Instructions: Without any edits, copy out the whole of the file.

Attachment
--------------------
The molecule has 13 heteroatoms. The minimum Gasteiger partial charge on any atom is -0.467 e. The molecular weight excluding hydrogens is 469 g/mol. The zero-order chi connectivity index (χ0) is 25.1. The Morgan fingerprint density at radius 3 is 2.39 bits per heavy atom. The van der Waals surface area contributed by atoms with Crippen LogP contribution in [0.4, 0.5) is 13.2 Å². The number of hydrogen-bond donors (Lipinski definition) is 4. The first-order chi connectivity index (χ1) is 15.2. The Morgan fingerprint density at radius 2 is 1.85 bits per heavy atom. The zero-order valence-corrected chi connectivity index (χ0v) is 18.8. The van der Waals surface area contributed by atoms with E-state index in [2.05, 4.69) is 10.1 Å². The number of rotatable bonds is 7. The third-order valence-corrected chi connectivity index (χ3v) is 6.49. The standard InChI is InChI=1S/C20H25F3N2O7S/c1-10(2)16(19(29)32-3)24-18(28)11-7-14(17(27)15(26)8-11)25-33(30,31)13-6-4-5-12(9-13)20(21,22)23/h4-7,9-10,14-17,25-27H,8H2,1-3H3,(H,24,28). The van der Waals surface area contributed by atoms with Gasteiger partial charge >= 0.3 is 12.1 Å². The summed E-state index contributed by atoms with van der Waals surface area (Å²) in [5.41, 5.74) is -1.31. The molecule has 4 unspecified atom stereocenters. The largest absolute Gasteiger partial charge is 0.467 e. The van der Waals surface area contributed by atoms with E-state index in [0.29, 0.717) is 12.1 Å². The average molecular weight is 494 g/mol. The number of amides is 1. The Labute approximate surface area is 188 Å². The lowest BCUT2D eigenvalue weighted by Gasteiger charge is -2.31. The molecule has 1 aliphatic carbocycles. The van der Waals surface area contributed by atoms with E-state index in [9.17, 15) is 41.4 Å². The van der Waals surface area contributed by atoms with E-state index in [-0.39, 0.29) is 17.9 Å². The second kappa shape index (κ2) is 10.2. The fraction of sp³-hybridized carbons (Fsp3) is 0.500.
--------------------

The molecule has 13 heteroatoms. The minimum Gasteiger partial charge on any atom is -0.467 e. The molecular weight excluding hydrogens is 469 g/mol. The zero-order chi connectivity index (χ0) is 25.1. The Morgan fingerprint density at radius 3 is 2.39 bits per heavy atom. The van der Waals surface area contributed by atoms with Crippen LogP contribution in [0.4, 0.5) is 13.2 Å². The number of hydrogen-bond donors (Lipinski definition) is 4. The first-order chi connectivity index (χ1) is 15.2. The Morgan fingerprint density at radius 2 is 1.85 bits per heavy atom. The zero-order valence-corrected chi connectivity index (χ0v) is 18.8. The van der Waals surface area contributed by atoms with E-state index in [2.05, 4.69) is 10.1 Å². The number of rotatable bonds is 7. The third-order valence-corrected chi connectivity index (χ3v) is 6.49. The standard InChI is InChI=1S/C20H25F3N2O7S/c1-10(2)16(19(29)32-3)24-18(28)11-7-14(17(27)15(26)8-11)25-33(30,31)13-6-4-5-12(9-13)20(21,22)23/h4-7,9-10,14-17,25-27H,8H2,1-3H3,(H,24,28). The van der Waals surface area contributed by atoms with Gasteiger partial charge >= 0.3 is 12.1 Å². The summed E-state index contributed by atoms with van der Waals surface area (Å²) in [5.41, 5.74) is -1.31. The molecule has 4 unspecified atom stereocenters. The largest absolute Gasteiger partial charge is 0.467 e. The van der Waals surface area contributed by atoms with E-state index in [0.29, 0.717) is 12.1 Å². The average molecular weight is 494 g/mol. The number of amides is 1. The Labute approximate surface area is 188 Å². The lowest BCUT2D eigenvalue weighted by Gasteiger charge is -2.31. The molecule has 1 aliphatic carbocycles. The van der Waals surface area contributed by atoms with E-state index in [9.17, 15) is 41.4 Å². The van der Waals surface area contributed by atoms with E-state index in [-0.39, 0.29) is 17.9 Å². The second kappa shape index (κ2) is 10.2. The fraction of sp³-hybridized carbons (Fsp3) is 0.500.